Willie Currie: I had recently completed a term as a councillor at the South African regulator, the Independent Communications Authority of South Africa (ICASA), which gave me some insight into the difficulties of ICT policy implementation and regulation. Prior to that, I had worked as a consultant and policy activist on telecommunications and broadcasting policy reform processes in post-apartheid South Africa. I was policy adviser to Dr Z Pallo Jordan, Minister for Posts, Telecommunications and Broadcasting in President Nelson Mandela’s cabinet. It was a period in which all the policies of the apartheid "state" in this glossary). As a general rule, "government" should not be capitalised.
Source: Wikipedia">governmenthad to be scrapped and replaced with progressive forward-looking policies. So it was an exciting time of hope, change and possibility.
After working for ICASA, I worked on small ICT consultancy projects and moved from Johannesburg to New York where my partner, Barbara, was offered an interesting job. In South Africa, I had noticed how global ICT policy impacted on national policy, in a context where we
were unable to adapt or challenge global policy prescriptions effectively.
In New York, I began a process of exploring the global ICT policy space and reading about globalization as well as observing how policy activists from the global South like myself see the world differently to those from the North.
I think this has to do with activists of the South having to operate under different conditions of struggle in which the presence of the North is built in as a factor.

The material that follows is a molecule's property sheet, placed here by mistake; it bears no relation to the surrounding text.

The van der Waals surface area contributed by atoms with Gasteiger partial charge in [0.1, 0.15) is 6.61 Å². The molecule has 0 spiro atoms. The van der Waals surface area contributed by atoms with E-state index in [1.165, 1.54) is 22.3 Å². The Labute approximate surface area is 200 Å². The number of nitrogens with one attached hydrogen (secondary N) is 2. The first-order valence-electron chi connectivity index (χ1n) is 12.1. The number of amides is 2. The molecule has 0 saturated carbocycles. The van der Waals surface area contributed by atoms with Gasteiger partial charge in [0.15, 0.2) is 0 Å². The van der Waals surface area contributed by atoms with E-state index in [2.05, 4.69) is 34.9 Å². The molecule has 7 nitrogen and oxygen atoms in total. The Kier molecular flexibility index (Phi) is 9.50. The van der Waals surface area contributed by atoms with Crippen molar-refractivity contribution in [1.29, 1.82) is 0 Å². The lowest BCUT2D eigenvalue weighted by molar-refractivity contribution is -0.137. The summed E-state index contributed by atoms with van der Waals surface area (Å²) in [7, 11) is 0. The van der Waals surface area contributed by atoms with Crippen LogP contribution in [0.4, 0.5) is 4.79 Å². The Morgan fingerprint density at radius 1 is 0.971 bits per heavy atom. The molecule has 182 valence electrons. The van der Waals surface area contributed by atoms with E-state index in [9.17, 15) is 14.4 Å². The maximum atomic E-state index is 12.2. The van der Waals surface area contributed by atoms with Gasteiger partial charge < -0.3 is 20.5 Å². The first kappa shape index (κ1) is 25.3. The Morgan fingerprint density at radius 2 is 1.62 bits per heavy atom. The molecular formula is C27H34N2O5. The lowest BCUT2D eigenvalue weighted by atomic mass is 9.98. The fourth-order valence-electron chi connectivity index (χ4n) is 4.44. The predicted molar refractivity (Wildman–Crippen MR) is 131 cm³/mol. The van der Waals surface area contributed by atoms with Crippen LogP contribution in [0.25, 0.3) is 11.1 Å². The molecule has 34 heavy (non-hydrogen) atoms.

The opposite is not true. Northern activists do not often operate with a consciousness of the global South in their activities. The South is not that present. If it is present, it appears chaotic, dangerous, authoritarian and poverty-stricken. A modern version of hell. They seldom grasp the dynamism and possibilities of contexts of struggle and transition.
What was interesting about the ICT sector in the USA was that ICT policy activists are confronting a similar set of issues that developing countries are also experiencing such as broadcast media ownership, the corporatization of the media, the transition to Source: GenderIT.org">VoIP, the resistance of telecoms companies to competition, convergence, "African journalists trained in how to communicate securely online" (APCNews and Toni Eliasz, 30 September 2004), Take Back the Tech! and APC Internet Rights Charter">privacy and security, Style information: N/a
Source: "Did You Say "Intellectual Property"? It's a Seductive Mirage" by Richard Stallman ">intellectual propertyrights, the power of Microsoft, and problems of affordable, equitable access to broadband.
It made me hopeful that synergies around policy could be reached between North and South that would not be solely on the North’s terms.